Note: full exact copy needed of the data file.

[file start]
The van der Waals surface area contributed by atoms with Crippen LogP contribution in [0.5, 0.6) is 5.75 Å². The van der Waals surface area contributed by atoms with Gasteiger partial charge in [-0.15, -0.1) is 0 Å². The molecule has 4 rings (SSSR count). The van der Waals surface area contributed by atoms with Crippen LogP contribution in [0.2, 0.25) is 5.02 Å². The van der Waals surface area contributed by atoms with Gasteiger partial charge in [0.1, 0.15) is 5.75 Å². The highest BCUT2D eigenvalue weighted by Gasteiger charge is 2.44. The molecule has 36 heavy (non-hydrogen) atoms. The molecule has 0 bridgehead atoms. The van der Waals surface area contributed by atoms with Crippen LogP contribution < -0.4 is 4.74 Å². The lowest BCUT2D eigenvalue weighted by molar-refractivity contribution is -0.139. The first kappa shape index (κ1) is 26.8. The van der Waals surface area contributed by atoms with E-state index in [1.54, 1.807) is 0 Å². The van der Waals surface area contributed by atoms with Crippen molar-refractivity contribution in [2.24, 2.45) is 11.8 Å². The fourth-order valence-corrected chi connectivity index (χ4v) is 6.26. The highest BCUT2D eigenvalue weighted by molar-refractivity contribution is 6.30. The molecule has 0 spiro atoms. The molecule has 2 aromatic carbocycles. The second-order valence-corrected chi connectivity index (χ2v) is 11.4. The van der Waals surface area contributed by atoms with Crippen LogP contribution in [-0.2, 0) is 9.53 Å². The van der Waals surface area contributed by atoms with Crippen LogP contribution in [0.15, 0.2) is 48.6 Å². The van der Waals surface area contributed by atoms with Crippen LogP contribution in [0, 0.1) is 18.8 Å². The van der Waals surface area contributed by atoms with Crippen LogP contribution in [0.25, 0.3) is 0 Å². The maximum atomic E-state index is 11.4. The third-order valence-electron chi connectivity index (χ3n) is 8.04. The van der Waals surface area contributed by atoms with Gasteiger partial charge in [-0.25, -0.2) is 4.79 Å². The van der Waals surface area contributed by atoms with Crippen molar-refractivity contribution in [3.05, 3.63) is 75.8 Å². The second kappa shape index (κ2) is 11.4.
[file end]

The van der Waals surface area contributed by atoms with Crippen LogP contribution in [0.5, 0.6) is 5.75 Å². The van der Waals surface area contributed by atoms with Gasteiger partial charge in [-0.15, -0.1) is 0 Å². The molecule has 4 rings (SSSR count). The van der Waals surface area contributed by atoms with Crippen LogP contribution in [0.2, 0.25) is 5.02 Å². The van der Waals surface area contributed by atoms with Gasteiger partial charge in [0.1, 0.15) is 5.75 Å². The highest BCUT2D eigenvalue weighted by Gasteiger charge is 2.44. The molecule has 36 heavy (non-hydrogen) atoms. The molecule has 0 bridgehead atoms. The van der Waals surface area contributed by atoms with Crippen LogP contribution < -0.4 is 4.74 Å². The lowest BCUT2D eigenvalue weighted by molar-refractivity contribution is -0.139. The first kappa shape index (κ1) is 26.8. The van der Waals surface area contributed by atoms with E-state index in [1.54, 1.807) is 0 Å². The van der Waals surface area contributed by atoms with Crippen molar-refractivity contribution in [2.24, 2.45) is 11.8 Å². The fourth-order valence-corrected chi connectivity index (χ4v) is 6.26. The highest BCUT2D eigenvalue weighted by molar-refractivity contribution is 6.30. The molecule has 0 spiro atoms. The molecule has 2 aromatic carbocycles. The second-order valence-corrected chi connectivity index (χ2v) is 11.4. The van der Waals surface area contributed by atoms with Crippen LogP contribution in [-0.2, 0) is 9.53 Å². The van der Waals surface area contributed by atoms with Crippen LogP contribution in [0.15, 0.2) is 48.6 Å². The van der Waals surface area contributed by atoms with Crippen LogP contribution in [0, 0.1) is 18.8 Å². The van der Waals surface area contributed by atoms with Crippen LogP contribution in [0.25, 0.3) is 0 Å². The maximum atomic E-state index is 11.4. The third-order valence-electron chi connectivity index (χ3n) is 8.04. The van der Waals surface area contributed by atoms with Gasteiger partial charge in [-0.25, -0.2) is 4.79 Å². The van der Waals surface area contributed by atoms with Crippen molar-refractivity contribution in [3.05, 3.63) is 75.8 Å². The second kappa shape index (κ2) is 11.4.